People likely don’t think much about it when they drop one or two toys into a Toys for Tots box or barrel around town, but there is an army of volunteers to collect and then distribute those gifts to needy children.
The Tacoma Elks Lodge is one of the nerve centers in that effort with this year’s tally set to break records.
The Elks Lodge has teamed up with the Tacoma office of the Salvation Army and Toys for Tots to provide toys, coats and gifts to some 3,000 children who would otherwise go without, said Salvation Army Executive Director Frank Walton.
“This is about getting together to help the community,” he said. “It is about helping these kids.”
Donations are coming in from various sources and being gathered at the Elks Lodge’s unused swimming pool. Walmart donated more than 100 of the some 500 new bikes being donated, for example, while donation collection sites dotted around the city have garnered a steady stream of toys for children of all ages. The goal is to give each child a bike, but the stock of donations might not stretch that far, so the fall-back option is to get a bike to at least each family.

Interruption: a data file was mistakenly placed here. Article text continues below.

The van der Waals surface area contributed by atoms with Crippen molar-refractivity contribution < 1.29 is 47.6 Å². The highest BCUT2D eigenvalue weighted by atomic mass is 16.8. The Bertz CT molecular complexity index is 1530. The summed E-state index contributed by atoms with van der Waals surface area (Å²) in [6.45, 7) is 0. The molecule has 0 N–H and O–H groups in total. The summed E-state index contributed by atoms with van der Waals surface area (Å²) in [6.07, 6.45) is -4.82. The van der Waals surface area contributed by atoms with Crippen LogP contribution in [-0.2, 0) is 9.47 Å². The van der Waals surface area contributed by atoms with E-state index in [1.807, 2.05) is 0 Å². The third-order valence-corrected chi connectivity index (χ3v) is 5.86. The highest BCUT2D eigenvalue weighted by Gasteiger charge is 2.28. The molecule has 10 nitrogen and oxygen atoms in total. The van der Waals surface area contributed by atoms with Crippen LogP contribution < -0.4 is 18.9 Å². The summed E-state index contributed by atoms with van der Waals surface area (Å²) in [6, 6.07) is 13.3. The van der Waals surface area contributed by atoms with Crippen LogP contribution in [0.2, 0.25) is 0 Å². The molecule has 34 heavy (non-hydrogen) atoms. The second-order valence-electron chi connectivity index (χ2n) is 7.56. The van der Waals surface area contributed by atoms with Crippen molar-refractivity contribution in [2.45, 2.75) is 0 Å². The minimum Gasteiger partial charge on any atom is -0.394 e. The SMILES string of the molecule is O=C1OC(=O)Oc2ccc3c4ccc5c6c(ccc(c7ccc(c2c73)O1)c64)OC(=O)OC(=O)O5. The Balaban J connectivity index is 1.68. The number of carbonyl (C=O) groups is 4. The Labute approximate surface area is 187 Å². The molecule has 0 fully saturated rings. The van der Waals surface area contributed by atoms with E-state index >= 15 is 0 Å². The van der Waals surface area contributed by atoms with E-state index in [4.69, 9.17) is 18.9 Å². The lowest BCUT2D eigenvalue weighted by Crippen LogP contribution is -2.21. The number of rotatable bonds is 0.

The “big guns” in terms of toy donation efforts, as always, is the U.S. Marine Corps’ Toys for Tots, which will fill the shelves at the Elks Lodge with some of its estimated 50,000 toys collected for this year’s giveaways in Pierce County.
As the plan goes, families in need who have registered with the Salvation Army will get a “shopping” appointment time during a three-day sprint before Christmas. They will then be able to simply stop by and pick up their bag of age-specific gifts.
Donations are still being collected with a desperate need for toys for babies and toddlers as well as for “tween” girls between the ages of nine and 12 and for both teenage boys and girls. Those shelves are largely bare, while about a quarter of the children fall into those ages.
This toy giveaway effort is a swan song of sorts. The Elks Lodge will be leaving the Union Avenue site this summer, so this holiday season will be the last in this historic location. Walton will be ending his 10-year stint at the Salvation Army in January, after finding himself a victim of the lagging economy. But those are issues to ponder another day.
“My immediate concern is for the kids,” he said.